The Spark

the Voice of
The Communist League of Revolutionary Workers–Internationalist

“The emancipation of the working class will only be achieved by the working class itself.”
— Karl Marx

Russian Revolution:
Workers Respond to the Bosses’ Acts of Sabotage

Jun 5, 2017

This article is from the May 26, 2017 edition of Lutte Ouvrière (Workers Struggle), the paper of the revolutionary workers group of that name active in France.

Three months after the revolution of February 1917, the continuation of the war and the preparation of a new offensive cause serious shortages in the cities and accelerate the deterioration of the economy. Hoping to break the fighting spirit of the workers, the industrialists take to sabotaging production and to closing their factories over the slightest pretext.

However, this has the opposite effect: in each factory, in each industrial center, the bosses’ acts of sabotage provoke the intervention of the workers. In fact, they impose their control over production. Becoming aware of the hesitations on the part of the leaders of the Soviets, they come to agree with the Bolsheviks. In The History of the Russian Revolution, Trotsky analyzes this power struggle:

“The bourgeoisie as a whole was entering upon a policy of economic defeatism. Temporary losses and deficits due to economic paralysis were in their eyes the overhead expenses of a struggle with the revolution which threatened the foundations of ‘culture.’ At the same time the virtuous press was accusing the workers from day to day of maliciously sabotaging industry, stealing raw materials, unnecessarily burning up fuel in order to produce stoppages. The falsity of these accusations exceeded all bounds…

“The Council of the United Industries [an organization of the bosses] recommended to its members to close up the enterprises one at a time, seeking out a respectable pretext. This plan of a creeping lockout was carried systematically .... Having prepared the political setting, the industrialists passed from words to deeds. In the course of March and April, 129 small plants involving 9,000 workers were shut down; in May, 108 with a like number of workers; in June, 125 plants with 38,000 workers were shut down; in July, 206 plants threw out on the streets 48,000 workers. The lockout developed in a geometric progression.”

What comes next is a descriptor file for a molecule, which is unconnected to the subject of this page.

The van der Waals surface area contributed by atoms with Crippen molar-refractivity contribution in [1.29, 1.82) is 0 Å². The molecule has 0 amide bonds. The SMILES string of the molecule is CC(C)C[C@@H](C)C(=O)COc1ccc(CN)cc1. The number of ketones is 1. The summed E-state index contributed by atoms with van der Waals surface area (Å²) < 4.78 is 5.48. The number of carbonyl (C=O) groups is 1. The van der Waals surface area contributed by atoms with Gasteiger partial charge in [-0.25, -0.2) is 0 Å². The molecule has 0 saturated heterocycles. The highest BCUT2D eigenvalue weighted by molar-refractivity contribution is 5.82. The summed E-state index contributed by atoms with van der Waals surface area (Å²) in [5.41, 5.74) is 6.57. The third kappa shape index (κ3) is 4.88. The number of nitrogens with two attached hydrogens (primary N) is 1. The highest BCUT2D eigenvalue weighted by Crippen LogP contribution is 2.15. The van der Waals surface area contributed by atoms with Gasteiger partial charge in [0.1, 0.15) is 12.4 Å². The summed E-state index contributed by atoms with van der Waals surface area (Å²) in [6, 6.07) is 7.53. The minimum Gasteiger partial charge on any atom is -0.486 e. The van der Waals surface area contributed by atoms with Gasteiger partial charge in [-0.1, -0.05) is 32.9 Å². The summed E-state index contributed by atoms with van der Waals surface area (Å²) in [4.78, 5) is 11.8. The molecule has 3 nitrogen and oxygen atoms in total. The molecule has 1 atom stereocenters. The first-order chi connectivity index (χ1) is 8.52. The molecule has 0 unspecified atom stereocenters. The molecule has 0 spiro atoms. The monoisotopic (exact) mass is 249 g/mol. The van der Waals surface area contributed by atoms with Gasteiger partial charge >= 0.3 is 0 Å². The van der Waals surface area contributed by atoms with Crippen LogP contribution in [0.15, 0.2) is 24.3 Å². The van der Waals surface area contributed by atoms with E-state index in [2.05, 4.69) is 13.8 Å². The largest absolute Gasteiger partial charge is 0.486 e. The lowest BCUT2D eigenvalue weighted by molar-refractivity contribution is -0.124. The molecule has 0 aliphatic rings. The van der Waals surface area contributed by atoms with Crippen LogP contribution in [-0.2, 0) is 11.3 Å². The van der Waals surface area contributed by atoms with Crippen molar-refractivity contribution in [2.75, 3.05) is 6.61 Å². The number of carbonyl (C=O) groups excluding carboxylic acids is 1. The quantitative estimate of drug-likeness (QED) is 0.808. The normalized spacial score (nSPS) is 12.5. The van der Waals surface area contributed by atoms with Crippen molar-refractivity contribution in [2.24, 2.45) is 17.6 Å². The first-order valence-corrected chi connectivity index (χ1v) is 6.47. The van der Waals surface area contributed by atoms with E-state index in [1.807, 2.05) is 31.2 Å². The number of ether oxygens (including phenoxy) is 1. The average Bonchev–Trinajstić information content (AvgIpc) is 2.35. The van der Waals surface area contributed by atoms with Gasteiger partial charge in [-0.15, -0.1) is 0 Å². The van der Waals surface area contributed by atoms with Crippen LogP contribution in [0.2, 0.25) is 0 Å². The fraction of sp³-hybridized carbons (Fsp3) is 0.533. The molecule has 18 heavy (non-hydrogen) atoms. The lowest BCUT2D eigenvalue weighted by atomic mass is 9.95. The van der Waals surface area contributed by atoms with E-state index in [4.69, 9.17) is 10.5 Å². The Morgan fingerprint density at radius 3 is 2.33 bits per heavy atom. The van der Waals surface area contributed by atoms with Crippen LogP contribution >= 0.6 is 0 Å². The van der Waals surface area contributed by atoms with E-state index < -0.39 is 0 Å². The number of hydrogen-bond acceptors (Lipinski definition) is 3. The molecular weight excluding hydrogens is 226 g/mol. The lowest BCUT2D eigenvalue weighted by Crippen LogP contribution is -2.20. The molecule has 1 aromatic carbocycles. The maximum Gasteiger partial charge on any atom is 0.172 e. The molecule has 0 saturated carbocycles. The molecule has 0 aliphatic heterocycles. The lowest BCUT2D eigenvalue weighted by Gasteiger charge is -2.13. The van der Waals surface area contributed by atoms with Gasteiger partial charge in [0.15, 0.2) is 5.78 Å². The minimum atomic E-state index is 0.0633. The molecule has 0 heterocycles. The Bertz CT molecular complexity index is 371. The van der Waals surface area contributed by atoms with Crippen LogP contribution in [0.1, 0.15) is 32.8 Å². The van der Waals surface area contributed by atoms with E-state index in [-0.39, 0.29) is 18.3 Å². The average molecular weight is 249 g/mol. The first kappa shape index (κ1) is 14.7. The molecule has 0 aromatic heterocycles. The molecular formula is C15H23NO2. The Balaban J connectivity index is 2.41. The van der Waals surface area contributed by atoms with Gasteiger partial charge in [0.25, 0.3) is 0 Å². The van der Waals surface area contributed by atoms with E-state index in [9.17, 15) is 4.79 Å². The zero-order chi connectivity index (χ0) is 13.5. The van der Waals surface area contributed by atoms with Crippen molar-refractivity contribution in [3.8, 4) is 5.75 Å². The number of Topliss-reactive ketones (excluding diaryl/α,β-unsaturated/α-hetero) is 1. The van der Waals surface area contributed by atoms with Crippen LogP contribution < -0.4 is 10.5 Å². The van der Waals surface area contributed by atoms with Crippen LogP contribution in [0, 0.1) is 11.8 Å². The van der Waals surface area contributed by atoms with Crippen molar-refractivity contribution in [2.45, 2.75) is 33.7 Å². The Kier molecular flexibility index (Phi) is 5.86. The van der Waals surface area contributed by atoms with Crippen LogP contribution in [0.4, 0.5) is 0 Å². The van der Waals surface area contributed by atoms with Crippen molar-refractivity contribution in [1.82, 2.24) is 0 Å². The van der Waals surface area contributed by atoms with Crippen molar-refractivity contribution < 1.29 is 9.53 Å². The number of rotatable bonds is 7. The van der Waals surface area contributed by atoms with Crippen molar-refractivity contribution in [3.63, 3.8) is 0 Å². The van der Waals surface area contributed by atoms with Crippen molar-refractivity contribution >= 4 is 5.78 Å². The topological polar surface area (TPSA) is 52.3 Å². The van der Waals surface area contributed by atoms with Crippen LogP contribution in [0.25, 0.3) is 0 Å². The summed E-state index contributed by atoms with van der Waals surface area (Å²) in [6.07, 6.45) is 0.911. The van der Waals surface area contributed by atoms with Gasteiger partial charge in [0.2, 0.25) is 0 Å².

Faced with this catastrophe and with the pressure of the workers, the Executive Committee of the Soviets begged the government to take upon itself, “the task of a planned organization of the national industry and labor.” This caused Lenin to remark: “The program is excellent. Both the control and the governmentalizing of the trusts, also the struggle with speculation, and liability for labor…. It is necessary to recognize this program of ‘frightful’ Bolshevism, for no other program and no other way out of the actually threatening terrible collapse can be found.” Trotsky adds: “However, the whole question was: Who was to carry out this excellent program? Would it be the Coalition? The answer was given immediately. The day after the adoption by the Executive Committee of the economic program, the Minister of Trade and Industry, Konovalov, resigned and slammed the door behind him ....

“The strikes were especially stormy among the more backward and exploited groups of workers. Laundry workers, dyers, coopers, trade and industrial clerks, structural workers, bronze workers, unskilled workers, shoemakers, paper-box makers, sausage makers, furniture workers, were striking, layer after layer, throughout the month of June.... To the advanced workers, it was becoming more and more clear that individual economic strikes in the conditions of war, breakdown and inflation could not bring a serious improvement, that there must be some change in the very foundations. The lockout not only made the workers favorable to the demand for the control of industry, but even pushed them toward the thought of the necessity of taking the factories into the hands of the state. This inference seemed the more natural in that the majority of private factories were working for the war, and that alongside them were state enterprises of the same type ....

“The growth of strikes, and of the class struggle in general, almost automatically raised the influence of the Bolsheviks. In all cases where it was a question of life-interests, the workers became convinced that the Bolsheviks had no ulterior motives, that they were concealing nothing, and that you could rely on them. In the hours of conflict, all the workers tended toward the Bolsheviks, the non-party workers, the Social Revolutionaries, the Mensheviks .... At a conference of the factory and shop committees of Petrograd and its environs at the beginning of June, the Bolshevik resolution won 335 out of 421 votes.”